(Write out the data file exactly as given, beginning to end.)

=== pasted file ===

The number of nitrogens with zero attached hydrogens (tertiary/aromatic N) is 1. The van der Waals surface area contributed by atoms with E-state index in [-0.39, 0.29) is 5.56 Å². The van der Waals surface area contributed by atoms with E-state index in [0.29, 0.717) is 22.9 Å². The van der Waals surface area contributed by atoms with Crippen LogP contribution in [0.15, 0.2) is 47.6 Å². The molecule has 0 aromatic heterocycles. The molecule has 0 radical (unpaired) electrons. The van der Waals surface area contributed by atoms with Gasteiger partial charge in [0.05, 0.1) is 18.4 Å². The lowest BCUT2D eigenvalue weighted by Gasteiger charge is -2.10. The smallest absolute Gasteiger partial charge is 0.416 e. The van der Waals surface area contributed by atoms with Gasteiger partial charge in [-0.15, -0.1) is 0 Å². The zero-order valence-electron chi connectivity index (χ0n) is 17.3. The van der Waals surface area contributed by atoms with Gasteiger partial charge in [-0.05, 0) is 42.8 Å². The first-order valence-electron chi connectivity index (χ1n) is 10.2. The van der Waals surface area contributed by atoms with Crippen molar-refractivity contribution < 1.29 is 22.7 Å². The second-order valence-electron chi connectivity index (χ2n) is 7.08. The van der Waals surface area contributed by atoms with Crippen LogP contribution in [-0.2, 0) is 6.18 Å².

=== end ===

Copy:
The number of nitrogens with zero attached hydrogens (tertiary/aromatic N) is 1. The van der Waals surface area contributed by atoms with E-state index in [-0.39, 0.29) is 5.56 Å². The van der Waals surface area contributed by atoms with E-state index in [0.29, 0.717) is 22.9 Å². The van der Waals surface area contributed by atoms with Crippen LogP contribution in [0.15, 0.2) is 47.6 Å². The molecule has 0 aromatic heterocycles. The molecule has 0 radical (unpaired) electrons. The van der Waals surface area contributed by atoms with Gasteiger partial charge in [0.05, 0.1) is 18.4 Å². The lowest BCUT2D eigenvalue weighted by Gasteiger charge is -2.10. The smallest absolute Gasteiger partial charge is 0.416 e. The van der Waals surface area contributed by atoms with Gasteiger partial charge in [-0.15, -0.1) is 0 Å². The zero-order valence-electron chi connectivity index (χ0n) is 17.3. The van der Waals surface area contributed by atoms with Gasteiger partial charge in [-0.05, 0) is 42.8 Å². The first-order valence-electron chi connectivity index (χ1n) is 10.2. The van der Waals surface area contributed by atoms with Crippen molar-refractivity contribution < 1.29 is 22.7 Å². The second-order valence-electron chi connectivity index (χ2n) is 7.08. The van der Waals surface area contributed by atoms with Crippen LogP contribution in [-0.2, 0) is 6.18 Å².